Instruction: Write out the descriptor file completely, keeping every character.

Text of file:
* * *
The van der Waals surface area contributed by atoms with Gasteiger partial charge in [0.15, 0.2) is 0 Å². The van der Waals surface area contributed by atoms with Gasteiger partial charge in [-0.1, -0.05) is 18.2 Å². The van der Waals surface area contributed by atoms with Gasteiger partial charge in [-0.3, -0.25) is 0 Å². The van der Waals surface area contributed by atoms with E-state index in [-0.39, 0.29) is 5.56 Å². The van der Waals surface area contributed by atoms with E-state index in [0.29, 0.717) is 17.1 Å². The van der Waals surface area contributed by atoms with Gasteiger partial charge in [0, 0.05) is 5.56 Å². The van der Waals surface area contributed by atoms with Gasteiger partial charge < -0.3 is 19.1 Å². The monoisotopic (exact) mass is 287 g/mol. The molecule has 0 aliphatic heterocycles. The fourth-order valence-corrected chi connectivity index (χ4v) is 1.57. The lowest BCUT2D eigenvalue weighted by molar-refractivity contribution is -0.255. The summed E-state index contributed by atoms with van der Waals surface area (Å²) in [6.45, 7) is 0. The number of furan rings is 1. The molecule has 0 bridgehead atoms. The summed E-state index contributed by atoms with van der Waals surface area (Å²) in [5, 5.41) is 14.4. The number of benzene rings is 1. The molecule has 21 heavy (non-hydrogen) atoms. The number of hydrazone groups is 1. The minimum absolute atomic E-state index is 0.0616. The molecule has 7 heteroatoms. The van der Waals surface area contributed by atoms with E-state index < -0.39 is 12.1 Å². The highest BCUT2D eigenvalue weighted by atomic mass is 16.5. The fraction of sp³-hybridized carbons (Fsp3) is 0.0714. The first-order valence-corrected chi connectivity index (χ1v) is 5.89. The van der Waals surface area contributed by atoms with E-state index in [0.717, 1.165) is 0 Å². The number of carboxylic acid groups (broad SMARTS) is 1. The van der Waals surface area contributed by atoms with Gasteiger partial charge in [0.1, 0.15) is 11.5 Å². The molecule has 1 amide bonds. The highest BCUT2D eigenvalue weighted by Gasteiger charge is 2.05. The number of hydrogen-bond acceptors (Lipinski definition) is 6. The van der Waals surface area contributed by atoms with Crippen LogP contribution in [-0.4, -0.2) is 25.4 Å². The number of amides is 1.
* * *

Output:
The van der Waals surface area contributed by atoms with Gasteiger partial charge in [0.15, 0.2) is 0 Å². The van der Waals surface area contributed by atoms with Gasteiger partial charge in [-0.1, -0.05) is 18.2 Å². The van der Waals surface area contributed by atoms with Gasteiger partial charge in [-0.3, -0.25) is 0 Å². The van der Waals surface area contributed by atoms with E-state index in [-0.39, 0.29) is 5.56 Å². The van der Waals surface area contributed by atoms with E-state index in [0.29, 0.717) is 17.1 Å². The van der Waals surface area contributed by atoms with Gasteiger partial charge in [0, 0.05) is 5.56 Å². The van der Waals surface area contributed by atoms with Gasteiger partial charge < -0.3 is 19.1 Å². The monoisotopic (exact) mass is 287 g/mol. The molecule has 0 aliphatic heterocycles. The fourth-order valence-corrected chi connectivity index (χ4v) is 1.57. The lowest BCUT2D eigenvalue weighted by molar-refractivity contribution is -0.255. The summed E-state index contributed by atoms with van der Waals surface area (Å²) in [6.45, 7) is 0. The number of furan rings is 1. The molecule has 0 bridgehead atoms. The summed E-state index contributed by atoms with van der Waals surface area (Å²) in [5, 5.41) is 14.4. The number of benzene rings is 1. The molecule has 21 heavy (non-hydrogen) atoms. The number of hydrazone groups is 1. The minimum absolute atomic E-state index is 0.0616. The molecule has 7 heteroatoms. The van der Waals surface area contributed by atoms with E-state index < -0.39 is 12.1 Å². The highest BCUT2D eigenvalue weighted by atomic mass is 16.5. The fraction of sp³-hybridized carbons (Fsp3) is 0.0714. The first-order valence-corrected chi connectivity index (χ1v) is 5.89. The van der Waals surface area contributed by atoms with E-state index in [0.717, 1.165) is 0 Å². The number of carboxylic acid groups (broad SMARTS) is 1. The van der Waals surface area contributed by atoms with Gasteiger partial charge in [0.1, 0.15) is 11.5 Å². The molecule has 1 amide bonds. The highest BCUT2D eigenvalue weighted by Gasteiger charge is 2.05. The number of hydrogen-bond acceptors (Lipinski definition) is 6. The van der Waals surface area contributed by atoms with Crippen LogP contribution in [-0.4, -0.2) is 25.4 Å². The number of amides is 1.